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Tuesday, October 19, 2021

From the discomfort zone: Escort’s taximeter

Escorts have privacy, choice and the liberty of time on their hands, according to my cross discussions with the concierges.

Written by Shombit Sengupta |
Updated: July 6, 2014 8:32:31 am

My conversation with the concierge of hotels I stay at during different travels to Europe lays threadbare the current socio-economic situation there. Franz in Amsterdam, Lorenzo in Milan, Birhakeim in London and Sebastian in Paris very candidly revealed to me that 20-year-old girls, even after finishing their studies at the university, prefer to engage in the escort sex worker’s job. On one side the recession and on the other, the high lifestyle costs have pushed young girls to realise that they need not waste time with a 9-6 job full of stress. Additionally, they have to fight male chauvinism at the workplace, then end up paying high bills at the end of the month.

So instead of suffering the plight that normal sex workers fall into, being an escort gives huge power to the girl. Escorts have privacy, choice and the liberty of time on their hands, according to my cross discussions with the concierges. Escorts screen customers on their handsets, choose to accept an offer or not, and make demands prior to engagement. European escorts can travel facilities without any frontier.


On average, they make 150 to 300 Euros per session, lasting anywhere between 30 and 60 minutes. If a session lingers, the charges also clock up faster than the taximeter. Serving 10 customers from 8 pm to 4 am, they easily earn 1000 to 2000 Euros per night after paying off the agent who takes care of their agenda and the customer finding process. It seems agents nowadays are ever vigilant on this mobile phone escort service system.


They seriously assume responsibility for both sides, the security and proper payment of the escort girl — who’s their partner actually running their sex business — and ensuring the satisfaction of customers who want safe sex. In a county like Holland, where sex working is legal, Franz said this business is discreet, yet open, easy and makes nobody a loser.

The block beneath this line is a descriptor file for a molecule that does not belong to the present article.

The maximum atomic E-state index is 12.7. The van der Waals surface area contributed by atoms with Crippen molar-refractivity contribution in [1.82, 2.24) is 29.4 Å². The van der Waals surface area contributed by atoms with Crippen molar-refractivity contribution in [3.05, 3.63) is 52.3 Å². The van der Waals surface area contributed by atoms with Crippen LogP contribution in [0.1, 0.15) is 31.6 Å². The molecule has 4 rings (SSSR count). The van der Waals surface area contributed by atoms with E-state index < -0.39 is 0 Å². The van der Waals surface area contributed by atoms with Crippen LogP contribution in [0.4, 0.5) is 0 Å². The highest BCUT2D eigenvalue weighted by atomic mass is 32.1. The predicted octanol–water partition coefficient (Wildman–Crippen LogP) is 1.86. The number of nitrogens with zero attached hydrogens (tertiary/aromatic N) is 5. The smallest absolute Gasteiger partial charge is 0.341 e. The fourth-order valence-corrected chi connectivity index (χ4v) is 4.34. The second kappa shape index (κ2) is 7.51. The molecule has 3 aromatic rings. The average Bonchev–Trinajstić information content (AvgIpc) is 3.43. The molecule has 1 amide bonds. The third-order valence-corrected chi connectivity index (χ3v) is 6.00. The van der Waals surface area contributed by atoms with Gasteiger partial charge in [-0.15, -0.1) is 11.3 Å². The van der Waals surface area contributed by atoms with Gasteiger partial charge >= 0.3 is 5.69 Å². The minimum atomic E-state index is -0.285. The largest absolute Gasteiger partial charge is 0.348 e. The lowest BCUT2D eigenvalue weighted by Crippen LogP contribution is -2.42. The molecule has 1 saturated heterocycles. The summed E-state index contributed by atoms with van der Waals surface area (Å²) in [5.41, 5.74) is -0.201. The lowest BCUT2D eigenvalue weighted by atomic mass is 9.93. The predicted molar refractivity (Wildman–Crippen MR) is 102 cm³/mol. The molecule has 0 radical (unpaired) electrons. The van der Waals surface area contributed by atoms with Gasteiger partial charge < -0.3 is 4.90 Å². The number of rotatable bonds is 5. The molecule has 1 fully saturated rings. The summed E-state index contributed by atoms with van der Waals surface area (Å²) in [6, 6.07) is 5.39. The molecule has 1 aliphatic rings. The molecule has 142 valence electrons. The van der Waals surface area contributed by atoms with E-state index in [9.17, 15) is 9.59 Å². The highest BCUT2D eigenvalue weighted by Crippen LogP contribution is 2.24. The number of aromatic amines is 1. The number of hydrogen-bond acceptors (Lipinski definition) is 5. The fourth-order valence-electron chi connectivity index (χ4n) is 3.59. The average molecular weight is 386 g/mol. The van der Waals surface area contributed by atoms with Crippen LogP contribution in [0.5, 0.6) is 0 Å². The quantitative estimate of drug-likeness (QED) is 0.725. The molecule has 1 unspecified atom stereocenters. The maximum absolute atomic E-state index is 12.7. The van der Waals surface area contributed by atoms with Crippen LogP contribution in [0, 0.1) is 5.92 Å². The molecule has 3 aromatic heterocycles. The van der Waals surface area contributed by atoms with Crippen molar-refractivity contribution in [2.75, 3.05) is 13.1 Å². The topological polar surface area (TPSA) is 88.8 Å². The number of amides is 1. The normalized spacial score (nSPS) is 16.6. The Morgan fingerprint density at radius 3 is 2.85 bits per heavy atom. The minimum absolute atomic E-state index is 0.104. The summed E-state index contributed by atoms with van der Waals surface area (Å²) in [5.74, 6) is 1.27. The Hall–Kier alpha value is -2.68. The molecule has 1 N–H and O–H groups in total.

Franz had alerted me about sex, art and torture being within walking distance in Amsterdam, which I wrote about last week. In fact it was his further observations on sex workers that made me touch this subject with the other concierges I met in three other cities. Franz told me that all his rich American or Arab clients are hallucinated with the best choice of girls they get in Amsterdam. As prostitution is totally legal and regulated in Holland, this country has attracted job-starved girls from 44 different countries in Europe, Latin America, Africa and even Asia.


About two-thirds of the 30,000 girls here are non-Dutch. Girls can easily start a lucrative sex business here. Her only investment is a mobile phone, an agent to procure clients, and a health certificate that proves she’s in perfect health. There are legal brothels too where the girls can find easy employment. In 2011, the Dutch authorities started asking sex workers to pay taxes on their earnings. In some Dutch cities, there are facilities called afwerkplek, a sex drive-in for cars for street prostitution. “So the government, girls, agents and customers are all safe, legal and happy,” says Franz.